Just a couple months ago, Android Auto added six preset images hidden away in the code that could be used as future backgrounds. We had been hoping that this meant that full custom wallpaper support would be coming soon, but instead, Google has removed most of the previous images in favor of 12 new, more car-oriented backgrounds that suit Android Auto a lot better. When they were first discovered by 9to5Google, they weren't selectable by users, but that appears to be changing: Many people report that wallpapers are now rolling out to their cars.
Google Maps may be getting a new driving mode, but it turns out that the engineers over there are having some fun with more trivial things as well. The Maps app has just added three vehicle icons that you can opt to replace the car navigation icon with, though you likely won't.
When you're running late to an appointment, or even just driving around town with several stops planned, the last thing you should do is reach for your phone to look up an address. When Android Auto was announced, this seemed to be the type of problem Google was trying to solve. An imperfect solution existed through Google Assistant, but it was removed without a good alternative to replace it. But things are looking up because Google is launching a calendar on Android Auto that gives you quick and easy access to your itinerary.
I reviewed the Owlcam, then known as the Owl Car Cam, nearly two years ago. I felt that I had been a bit hard on the product in the review, but the complaints that I'd highlighted were all valid.
Now that Owl Cameras has been bought out by a company called CallPass (this PCWorld piece does a great job of describing Owl's demise), things have taken a turn for the worse. Owlcam's LTE subscription fee is now $215 per year, a dramatic increase from the $99/year cost under previous ownership. If you were hoping you could just use your Owlcam without LTE now, think again — many Owlcams that haven't been registered for a subscription, mine included, have been completely disabled.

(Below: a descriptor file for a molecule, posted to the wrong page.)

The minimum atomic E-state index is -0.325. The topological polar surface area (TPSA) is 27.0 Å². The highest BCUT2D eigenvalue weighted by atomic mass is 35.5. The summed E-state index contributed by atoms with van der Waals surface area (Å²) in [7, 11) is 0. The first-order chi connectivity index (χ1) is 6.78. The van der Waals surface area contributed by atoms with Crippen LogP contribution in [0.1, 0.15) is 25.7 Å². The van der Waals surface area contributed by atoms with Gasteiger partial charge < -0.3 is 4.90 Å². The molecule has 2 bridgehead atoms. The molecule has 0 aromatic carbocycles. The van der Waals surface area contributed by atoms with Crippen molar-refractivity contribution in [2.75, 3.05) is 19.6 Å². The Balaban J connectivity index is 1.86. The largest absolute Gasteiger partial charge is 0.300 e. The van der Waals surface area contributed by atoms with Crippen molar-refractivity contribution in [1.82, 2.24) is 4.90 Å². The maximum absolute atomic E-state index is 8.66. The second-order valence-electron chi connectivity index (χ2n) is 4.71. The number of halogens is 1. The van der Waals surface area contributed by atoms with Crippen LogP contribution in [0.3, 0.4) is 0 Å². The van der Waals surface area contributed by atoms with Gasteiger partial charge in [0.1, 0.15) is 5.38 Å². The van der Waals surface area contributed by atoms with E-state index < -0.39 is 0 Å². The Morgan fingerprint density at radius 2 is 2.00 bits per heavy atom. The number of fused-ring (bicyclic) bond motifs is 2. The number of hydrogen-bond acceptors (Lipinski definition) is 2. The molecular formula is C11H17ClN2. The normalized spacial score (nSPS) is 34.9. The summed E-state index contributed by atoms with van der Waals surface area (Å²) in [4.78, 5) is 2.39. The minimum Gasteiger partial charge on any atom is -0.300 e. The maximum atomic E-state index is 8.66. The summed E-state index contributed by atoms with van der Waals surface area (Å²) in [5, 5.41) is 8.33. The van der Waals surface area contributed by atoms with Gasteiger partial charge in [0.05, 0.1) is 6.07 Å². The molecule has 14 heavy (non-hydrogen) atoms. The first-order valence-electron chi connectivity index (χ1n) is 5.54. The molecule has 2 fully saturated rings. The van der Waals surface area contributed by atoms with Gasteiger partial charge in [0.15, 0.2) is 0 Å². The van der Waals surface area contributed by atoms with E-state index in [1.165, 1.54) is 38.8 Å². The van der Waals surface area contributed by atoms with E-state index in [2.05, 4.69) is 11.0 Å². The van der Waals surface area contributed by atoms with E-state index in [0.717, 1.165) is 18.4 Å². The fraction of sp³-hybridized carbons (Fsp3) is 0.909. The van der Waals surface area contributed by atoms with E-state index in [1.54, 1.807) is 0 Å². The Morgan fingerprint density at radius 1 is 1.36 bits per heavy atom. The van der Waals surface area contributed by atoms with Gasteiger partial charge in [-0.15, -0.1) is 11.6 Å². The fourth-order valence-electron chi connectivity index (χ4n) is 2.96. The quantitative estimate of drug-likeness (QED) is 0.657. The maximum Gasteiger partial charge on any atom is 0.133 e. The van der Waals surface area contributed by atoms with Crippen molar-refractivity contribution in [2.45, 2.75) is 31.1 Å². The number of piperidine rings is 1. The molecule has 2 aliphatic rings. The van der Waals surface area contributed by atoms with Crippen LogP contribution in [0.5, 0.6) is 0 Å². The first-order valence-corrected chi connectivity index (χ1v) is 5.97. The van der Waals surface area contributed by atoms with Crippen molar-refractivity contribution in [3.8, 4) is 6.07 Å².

Before there was the Echo Auto, there was the Anker Roav Viva: an accessory that is part phone charger, part microphone for Amazon's Alexa voice assistant. If that sounds like something you might get some use out of, it's just $17.99 at B&H Photo for the next few hours.
Google Assistant started with native support for basic smart home products like thermostats and lights, but has since expanded to dozens more from locks to vacuums, cameras, kitchen appliances, bedroom furniture, and bathroom equipment. With today's addition of chargers, Assistant has upped its tally to 60 different product types.
Google Assistant is everywhere these days: phones, tablets, speakers, Chromebooks, and more. The first Assistant devices for cars were unveiled earlier this year, and the first model from Anker launched in April. The other device, JBL's Link Drive, was announced at CES and seemed like it wasn't going to come out. Of course, JBL is no stranger to delays, and the Link Drive just became available recently. So, how is the JBL Link Drive? It's an almost identical experience to the Anker Roav Bolt, but with more hardware disadvantages and a higher price.
Back in February, Toyota announced it was finally working on adding Android Auto support in its vehicles. Given it's one of the largest car manufacturers worldwide, it's very surprising it was so late in making the move, but the Japanese company seems to be serious in its commitment to Android Auto, as its luxury division's cars will also support it.
Ever since Google bought Waze, we've feared that the company might kill off the app and roll a worse version of it into Google Maps, as is sometimes the case with other services it owns (looking at Nest right now). But Waze is alive and well, and Google keeps adding useful new features to it, such as the Google Assistant and a carpool service. Today, Waze is also gaining support for the podcast app Castbox.